Parental rooming-in with a newborn should be considered when a plan can be implemented to ensure safe care of the mother and newborn.
Why we are recommending this best practice
Rooming in and/or parental presence at the newborn’s bedside supports dyad care and bonding, and can reduce pharmacotherapy use and length of stay.
Strategies for implementation
- If rooming in is being considered, it is important to establish a patient care plan that includes assessment of the patient for appropriateness to room in and nursing vigilance to prevent and monitor for potential adverse events due to rooming in.
- It is also important to ensure that staff approach mothers with opioid use disorder (OUD) in a respectful and non-judgmental manner to optimize use of non-pharmacologic methods for managing neonatal abstinence syndrome (NAS).
- Safe sleep habits should be taught and reinforced by staff throughout the hospital stay to prepare for discharge.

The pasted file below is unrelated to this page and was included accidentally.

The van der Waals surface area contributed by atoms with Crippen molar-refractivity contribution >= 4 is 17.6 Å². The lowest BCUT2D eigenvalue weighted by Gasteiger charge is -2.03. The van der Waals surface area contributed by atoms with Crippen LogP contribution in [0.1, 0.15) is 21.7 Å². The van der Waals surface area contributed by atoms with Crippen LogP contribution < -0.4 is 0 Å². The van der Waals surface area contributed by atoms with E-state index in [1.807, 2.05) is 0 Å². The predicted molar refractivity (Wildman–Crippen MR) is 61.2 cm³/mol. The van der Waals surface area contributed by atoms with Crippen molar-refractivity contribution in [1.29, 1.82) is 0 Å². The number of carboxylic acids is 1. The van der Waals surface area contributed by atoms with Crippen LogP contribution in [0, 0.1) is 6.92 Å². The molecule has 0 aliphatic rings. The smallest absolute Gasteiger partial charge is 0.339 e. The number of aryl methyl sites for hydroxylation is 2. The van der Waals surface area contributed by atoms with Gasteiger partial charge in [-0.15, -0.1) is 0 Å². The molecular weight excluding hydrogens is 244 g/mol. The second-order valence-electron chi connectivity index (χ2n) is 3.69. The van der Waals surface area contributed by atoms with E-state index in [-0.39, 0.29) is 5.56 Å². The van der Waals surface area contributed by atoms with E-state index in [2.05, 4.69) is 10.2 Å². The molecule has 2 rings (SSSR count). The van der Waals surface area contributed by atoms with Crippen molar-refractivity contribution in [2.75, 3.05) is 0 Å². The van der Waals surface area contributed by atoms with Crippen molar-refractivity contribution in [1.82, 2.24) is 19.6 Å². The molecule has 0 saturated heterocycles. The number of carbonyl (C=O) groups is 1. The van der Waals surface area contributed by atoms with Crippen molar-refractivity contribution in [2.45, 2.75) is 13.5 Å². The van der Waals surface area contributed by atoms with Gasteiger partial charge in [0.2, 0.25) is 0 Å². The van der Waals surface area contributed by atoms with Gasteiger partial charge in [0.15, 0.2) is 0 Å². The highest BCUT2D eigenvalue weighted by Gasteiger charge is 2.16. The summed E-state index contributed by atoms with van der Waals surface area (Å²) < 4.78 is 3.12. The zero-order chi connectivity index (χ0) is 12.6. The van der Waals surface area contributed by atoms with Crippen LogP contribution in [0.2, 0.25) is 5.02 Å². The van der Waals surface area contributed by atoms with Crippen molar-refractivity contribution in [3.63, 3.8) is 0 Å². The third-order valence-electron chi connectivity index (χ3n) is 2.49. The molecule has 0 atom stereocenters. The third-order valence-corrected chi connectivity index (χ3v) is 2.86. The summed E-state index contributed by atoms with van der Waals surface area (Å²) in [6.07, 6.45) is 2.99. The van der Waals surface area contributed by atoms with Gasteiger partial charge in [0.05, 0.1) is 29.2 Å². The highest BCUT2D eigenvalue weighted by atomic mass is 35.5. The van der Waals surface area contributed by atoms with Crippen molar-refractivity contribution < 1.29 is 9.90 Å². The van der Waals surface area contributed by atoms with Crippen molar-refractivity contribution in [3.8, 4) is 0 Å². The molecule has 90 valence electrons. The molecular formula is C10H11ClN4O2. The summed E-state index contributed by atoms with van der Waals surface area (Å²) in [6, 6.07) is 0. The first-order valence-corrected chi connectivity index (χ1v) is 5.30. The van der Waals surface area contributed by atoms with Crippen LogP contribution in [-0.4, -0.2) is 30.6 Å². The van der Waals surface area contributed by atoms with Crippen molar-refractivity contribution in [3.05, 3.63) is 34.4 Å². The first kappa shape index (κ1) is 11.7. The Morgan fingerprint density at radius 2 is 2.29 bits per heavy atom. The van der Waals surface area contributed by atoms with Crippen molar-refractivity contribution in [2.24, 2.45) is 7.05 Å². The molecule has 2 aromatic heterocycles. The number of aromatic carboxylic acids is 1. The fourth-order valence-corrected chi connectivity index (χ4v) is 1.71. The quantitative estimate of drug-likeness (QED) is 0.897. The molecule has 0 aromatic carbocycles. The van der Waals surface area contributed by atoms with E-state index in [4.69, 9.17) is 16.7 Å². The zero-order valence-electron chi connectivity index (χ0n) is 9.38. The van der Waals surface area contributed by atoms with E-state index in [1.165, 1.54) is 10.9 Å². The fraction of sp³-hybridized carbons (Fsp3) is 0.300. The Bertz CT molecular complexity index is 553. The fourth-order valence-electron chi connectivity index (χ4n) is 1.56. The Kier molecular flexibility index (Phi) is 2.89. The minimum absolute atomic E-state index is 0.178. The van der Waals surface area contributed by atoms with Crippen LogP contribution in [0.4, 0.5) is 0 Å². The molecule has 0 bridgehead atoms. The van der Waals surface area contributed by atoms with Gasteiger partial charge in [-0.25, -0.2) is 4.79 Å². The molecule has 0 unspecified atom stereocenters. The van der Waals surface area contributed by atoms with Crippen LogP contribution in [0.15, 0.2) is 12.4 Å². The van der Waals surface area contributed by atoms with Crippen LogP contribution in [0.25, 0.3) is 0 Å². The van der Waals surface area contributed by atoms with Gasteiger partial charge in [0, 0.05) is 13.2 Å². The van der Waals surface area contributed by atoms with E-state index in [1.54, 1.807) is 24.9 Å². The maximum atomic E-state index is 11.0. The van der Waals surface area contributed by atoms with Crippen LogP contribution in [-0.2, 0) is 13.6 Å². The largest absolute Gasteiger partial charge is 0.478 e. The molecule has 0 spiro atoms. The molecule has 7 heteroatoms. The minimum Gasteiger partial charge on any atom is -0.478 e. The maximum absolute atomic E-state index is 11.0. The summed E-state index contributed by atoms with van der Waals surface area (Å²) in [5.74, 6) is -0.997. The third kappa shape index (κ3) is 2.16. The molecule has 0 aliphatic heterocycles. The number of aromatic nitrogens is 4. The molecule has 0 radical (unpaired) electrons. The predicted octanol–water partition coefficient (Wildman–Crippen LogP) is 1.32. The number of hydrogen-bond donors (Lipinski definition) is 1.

- Macmillan KDL, Rendon CP, Verma K, Riblet N, Washer DB, Holmes AV. Association of rooming-in with outcomes for Neonatal Abstinence Syndrome. JAMA Pediatr. 2018;172(4):345. doi: 10.1001/jamapediatrics.2017.5195.
- Howard MB, Schiff DM, Penwill N, et al. Impact of parental presence at infants' bedside on Neonatal Abstinence Syndrome. Hosp Pediatr. 2017;7(2):63-69. doi: 10.1542/hpeds.2016-0147.
- Holmes AV, Atwood EC, Whalen B, et al. Rooming-in to treat Neonatal Abstinence Syndrome: improved family-centered care at lower cost. Pediatrics. 2016;137(6): e20152929. doi: 10.1542/peds.2015-2929.
- Kandall SR, Gaines J, Habel L, et al. Relationship of maternal substance abuse to subsequent sudden infant death syndrome in offspring. J Pediatr. 1993;123(1):120-126. doi: 10.1016/s0022-3476(05)81554-9.